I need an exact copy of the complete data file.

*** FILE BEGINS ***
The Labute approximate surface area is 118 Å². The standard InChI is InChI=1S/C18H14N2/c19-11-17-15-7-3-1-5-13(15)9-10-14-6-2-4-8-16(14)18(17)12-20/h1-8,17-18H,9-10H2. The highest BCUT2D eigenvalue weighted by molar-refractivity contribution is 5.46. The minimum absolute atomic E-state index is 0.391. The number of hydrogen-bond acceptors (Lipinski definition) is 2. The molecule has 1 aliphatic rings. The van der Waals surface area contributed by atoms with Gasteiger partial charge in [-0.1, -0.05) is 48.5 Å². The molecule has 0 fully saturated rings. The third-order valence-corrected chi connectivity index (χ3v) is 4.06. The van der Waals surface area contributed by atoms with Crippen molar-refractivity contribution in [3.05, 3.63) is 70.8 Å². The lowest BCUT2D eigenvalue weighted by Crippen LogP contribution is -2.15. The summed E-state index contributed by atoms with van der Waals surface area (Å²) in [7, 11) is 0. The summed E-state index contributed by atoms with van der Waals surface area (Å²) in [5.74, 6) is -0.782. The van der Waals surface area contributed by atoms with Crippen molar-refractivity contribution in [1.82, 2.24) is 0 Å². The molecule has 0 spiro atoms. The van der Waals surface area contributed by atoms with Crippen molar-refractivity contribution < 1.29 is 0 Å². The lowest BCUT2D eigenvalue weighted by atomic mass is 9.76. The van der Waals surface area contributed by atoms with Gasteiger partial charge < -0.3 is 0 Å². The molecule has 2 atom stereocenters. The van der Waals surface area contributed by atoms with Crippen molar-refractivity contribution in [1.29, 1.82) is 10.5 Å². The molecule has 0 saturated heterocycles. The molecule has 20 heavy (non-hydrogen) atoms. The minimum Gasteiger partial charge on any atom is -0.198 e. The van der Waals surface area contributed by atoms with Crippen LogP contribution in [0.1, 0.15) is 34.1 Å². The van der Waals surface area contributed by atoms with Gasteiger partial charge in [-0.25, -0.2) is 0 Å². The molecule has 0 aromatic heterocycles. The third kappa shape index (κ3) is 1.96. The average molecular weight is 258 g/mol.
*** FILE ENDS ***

The Labute approximate surface area is 118 Å². The standard InChI is InChI=1S/C18H14N2/c19-11-17-15-7-3-1-5-13(15)9-10-14-6-2-4-8-16(14)18(17)12-20/h1-8,17-18H,9-10H2. The highest BCUT2D eigenvalue weighted by molar-refractivity contribution is 5.46. The minimum absolute atomic E-state index is 0.391. The number of hydrogen-bond acceptors (Lipinski definition) is 2. The molecule has 1 aliphatic rings. The van der Waals surface area contributed by atoms with Gasteiger partial charge in [-0.1, -0.05) is 48.5 Å². The molecule has 0 fully saturated rings. The third-order valence-corrected chi connectivity index (χ3v) is 4.06. The van der Waals surface area contributed by atoms with Crippen molar-refractivity contribution in [3.05, 3.63) is 70.8 Å². The lowest BCUT2D eigenvalue weighted by Crippen LogP contribution is -2.15. The summed E-state index contributed by atoms with van der Waals surface area (Å²) in [7, 11) is 0. The summed E-state index contributed by atoms with van der Waals surface area (Å²) in [5.74, 6) is -0.782. The van der Waals surface area contributed by atoms with Crippen molar-refractivity contribution in [1.82, 2.24) is 0 Å². The molecule has 0 spiro atoms. The van der Waals surface area contributed by atoms with Crippen molar-refractivity contribution < 1.29 is 0 Å². The lowest BCUT2D eigenvalue weighted by atomic mass is 9.76. The van der Waals surface area contributed by atoms with Gasteiger partial charge < -0.3 is 0 Å². The molecule has 2 atom stereocenters. The van der Waals surface area contributed by atoms with Crippen molar-refractivity contribution in [1.29, 1.82) is 10.5 Å². The molecule has 0 saturated heterocycles. The molecule has 20 heavy (non-hydrogen) atoms. The minimum Gasteiger partial charge on any atom is -0.198 e. The van der Waals surface area contributed by atoms with Crippen LogP contribution in [0.1, 0.15) is 34.1 Å². The van der Waals surface area contributed by atoms with Gasteiger partial charge in [-0.25, -0.2) is 0 Å². The molecule has 0 aromatic heterocycles. The third kappa shape index (κ3) is 1.96. The average molecular weight is 258 g/mol.